Social interactions and structures within the operating room affect how the clinical learning environment is perceived.

J Contin Educ Nurs. 2018;49(9):416–423.

Investigations of operating room nursing students' experience of the clinical learning environment are limited. However, studies involving undergraduate nursing students and medical students indicate that the operating room is perceived as a challenging and stressful place in which to learn (Bowrey & Kidd, 2014; Callaghan, 2011; Lyon, 2003; Meyer, Van Schalkwyk, & Prakaschandra, 2016; Silén-Lipponen, Tossavainen, Turunen, & Smith, 2004). Learning within a clinical context is profoundly influenced by the learning environment (Babenko-Mould & Laschinger, 2014; Benner & Wrubel, 1982; Levett-Jones & Lathlean, 2009) and the necessity of an excellent clinical learning environment for nursing student learning has been established by several authors (Jessee, 2016). The classic work of Cowman (1998) stresses the importance of exploring learning environments from the perceptions of students and described students' learning approaches as responses to factors in the context rather than being due to inherent characteristics.

Background

Professional Role of the Operating Room Nurse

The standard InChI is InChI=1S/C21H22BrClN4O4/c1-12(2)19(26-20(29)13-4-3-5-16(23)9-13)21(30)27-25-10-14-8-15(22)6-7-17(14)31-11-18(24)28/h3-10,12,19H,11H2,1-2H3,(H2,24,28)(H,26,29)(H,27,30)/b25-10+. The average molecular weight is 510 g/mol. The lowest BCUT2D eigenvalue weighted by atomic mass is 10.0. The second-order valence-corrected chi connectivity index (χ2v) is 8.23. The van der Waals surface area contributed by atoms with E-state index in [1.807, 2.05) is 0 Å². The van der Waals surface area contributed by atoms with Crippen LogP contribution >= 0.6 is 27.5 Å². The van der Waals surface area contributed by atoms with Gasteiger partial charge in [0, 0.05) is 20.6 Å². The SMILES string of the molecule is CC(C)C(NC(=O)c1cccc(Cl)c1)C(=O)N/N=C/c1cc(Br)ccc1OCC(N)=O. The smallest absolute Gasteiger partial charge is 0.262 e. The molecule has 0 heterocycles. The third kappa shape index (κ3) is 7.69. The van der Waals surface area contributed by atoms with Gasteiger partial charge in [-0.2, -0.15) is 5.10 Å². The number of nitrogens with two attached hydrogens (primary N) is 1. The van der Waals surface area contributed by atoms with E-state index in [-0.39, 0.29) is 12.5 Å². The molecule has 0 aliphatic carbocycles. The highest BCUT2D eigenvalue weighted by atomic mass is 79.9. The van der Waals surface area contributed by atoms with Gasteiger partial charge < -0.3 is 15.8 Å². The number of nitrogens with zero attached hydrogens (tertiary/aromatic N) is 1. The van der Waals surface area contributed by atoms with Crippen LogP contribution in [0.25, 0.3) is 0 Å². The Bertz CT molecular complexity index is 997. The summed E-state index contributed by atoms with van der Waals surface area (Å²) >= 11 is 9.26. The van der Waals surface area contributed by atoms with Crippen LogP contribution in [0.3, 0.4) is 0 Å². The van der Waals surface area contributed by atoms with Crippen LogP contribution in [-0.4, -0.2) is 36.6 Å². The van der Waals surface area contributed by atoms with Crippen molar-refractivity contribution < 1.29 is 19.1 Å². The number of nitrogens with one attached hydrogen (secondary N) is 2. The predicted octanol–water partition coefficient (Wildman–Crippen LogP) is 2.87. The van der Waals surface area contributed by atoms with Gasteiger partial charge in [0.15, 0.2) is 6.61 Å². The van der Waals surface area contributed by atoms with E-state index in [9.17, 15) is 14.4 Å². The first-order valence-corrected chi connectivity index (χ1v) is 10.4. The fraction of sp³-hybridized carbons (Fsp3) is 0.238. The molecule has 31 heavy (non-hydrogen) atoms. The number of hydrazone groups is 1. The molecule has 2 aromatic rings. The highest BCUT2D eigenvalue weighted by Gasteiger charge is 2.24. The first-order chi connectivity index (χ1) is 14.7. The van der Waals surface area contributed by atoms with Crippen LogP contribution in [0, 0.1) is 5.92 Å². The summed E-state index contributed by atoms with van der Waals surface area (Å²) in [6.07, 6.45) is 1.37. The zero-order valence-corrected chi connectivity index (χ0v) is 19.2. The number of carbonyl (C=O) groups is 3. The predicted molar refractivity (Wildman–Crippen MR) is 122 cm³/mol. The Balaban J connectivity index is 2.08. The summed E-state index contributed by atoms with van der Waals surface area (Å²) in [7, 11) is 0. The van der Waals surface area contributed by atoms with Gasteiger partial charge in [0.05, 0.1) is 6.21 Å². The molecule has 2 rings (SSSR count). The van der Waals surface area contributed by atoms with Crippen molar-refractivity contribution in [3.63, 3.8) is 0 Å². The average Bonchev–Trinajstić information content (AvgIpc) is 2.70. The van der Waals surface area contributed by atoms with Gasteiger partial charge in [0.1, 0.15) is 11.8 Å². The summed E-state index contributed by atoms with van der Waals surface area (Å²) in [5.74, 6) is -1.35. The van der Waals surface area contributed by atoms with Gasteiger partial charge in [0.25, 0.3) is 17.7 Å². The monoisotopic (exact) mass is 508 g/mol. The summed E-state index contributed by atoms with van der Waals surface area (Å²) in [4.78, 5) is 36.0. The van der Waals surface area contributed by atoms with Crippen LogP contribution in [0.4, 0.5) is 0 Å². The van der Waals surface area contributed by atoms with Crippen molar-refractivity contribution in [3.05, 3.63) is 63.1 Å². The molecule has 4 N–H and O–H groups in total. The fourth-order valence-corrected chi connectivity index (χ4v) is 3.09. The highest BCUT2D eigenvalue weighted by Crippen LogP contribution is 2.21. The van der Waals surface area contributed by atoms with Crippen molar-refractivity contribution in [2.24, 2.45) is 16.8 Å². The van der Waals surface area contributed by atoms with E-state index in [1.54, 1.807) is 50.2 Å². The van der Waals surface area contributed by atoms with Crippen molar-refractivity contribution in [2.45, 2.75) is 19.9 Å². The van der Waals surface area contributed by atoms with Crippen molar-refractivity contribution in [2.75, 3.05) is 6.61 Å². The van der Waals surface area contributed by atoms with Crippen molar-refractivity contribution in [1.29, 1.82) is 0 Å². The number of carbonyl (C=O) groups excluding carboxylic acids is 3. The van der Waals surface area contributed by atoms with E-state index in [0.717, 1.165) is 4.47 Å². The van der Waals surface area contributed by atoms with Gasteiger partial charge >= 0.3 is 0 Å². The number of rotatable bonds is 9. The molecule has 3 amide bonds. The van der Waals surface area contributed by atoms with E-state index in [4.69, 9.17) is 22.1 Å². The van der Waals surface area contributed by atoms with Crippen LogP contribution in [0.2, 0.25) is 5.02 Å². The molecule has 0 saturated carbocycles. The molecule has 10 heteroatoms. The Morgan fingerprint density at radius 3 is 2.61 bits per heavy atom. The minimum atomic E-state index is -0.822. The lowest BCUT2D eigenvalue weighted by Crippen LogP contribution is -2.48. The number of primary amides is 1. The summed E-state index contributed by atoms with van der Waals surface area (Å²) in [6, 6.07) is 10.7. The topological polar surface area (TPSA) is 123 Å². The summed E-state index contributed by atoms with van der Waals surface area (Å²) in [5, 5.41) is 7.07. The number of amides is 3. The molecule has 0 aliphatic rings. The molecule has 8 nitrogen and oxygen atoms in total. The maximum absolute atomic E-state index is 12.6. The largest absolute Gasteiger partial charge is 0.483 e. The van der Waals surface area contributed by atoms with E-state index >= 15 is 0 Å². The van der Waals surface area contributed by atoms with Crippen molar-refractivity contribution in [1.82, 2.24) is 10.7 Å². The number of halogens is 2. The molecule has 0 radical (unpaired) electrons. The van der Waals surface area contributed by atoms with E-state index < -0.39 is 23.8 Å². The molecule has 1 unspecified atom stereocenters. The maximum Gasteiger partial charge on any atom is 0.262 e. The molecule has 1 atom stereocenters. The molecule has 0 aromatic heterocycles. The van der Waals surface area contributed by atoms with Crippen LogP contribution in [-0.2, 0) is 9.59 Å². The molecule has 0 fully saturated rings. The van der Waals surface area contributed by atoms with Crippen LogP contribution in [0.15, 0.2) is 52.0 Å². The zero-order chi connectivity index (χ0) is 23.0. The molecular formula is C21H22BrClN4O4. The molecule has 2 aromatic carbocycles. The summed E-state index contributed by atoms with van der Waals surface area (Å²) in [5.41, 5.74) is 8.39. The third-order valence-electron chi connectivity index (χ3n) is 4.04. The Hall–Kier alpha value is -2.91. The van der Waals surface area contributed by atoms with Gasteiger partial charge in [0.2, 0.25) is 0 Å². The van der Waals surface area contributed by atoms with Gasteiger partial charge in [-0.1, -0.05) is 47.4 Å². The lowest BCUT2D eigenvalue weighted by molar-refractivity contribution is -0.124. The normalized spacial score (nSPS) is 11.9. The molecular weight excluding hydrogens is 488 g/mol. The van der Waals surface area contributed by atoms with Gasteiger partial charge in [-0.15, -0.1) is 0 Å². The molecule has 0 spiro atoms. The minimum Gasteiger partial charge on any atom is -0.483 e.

The operating room is a technical and complex environment (Bull & FitzGerald, 2006) where patients are exposed to a range of hazards (Anderson, Davis, Hanna, & Vincent, 2013; Nilsson et al., 2016), and it is the operating room nurse's responsibility to maintain and protect the patient's safety by preventing injuries and complications (Alfredsdottir & Bjornsdottir, 2008; Blomberg, Bisholt, Nilsson, & Lindwall, 2015). Operating room nursing entails the ability to see and understand patients as unique human beings, with technical proficiency, as well as medical and procedural knowledge (Bull & FitzGerald, 2006; Gillespie & Hamlin, 2009; Sørensen, Olsen, Tewes, & Uhrenfeldt, 2014). The technical nature of the operating room and the many dimensions of operating room nursing care make it particularly complicated; being skilled and adept on machinery and equipment, while simultaneously viewing and understanding patients as human beings, demands an ability to interact with technology and holistic nursing care. This interaction is important because being technically unskilled or insecure or lacking interest in patients may affect the nurse's ability to work and collaborate with other staff (Sørensen et al., 2014). Comparable settings have been described in other nursing contexts; a still relevant study by Almerud, Alapack, Fridlund, and Ekebergh (2008) of nursing within an intensive care unit refers to the necessity of interpersonal, as well as technical, expertise. Results revealed that insecurity about machines could bring feelings of incompetence (Almerud, Alapack, Fridlund, & Ekebergh, 2008).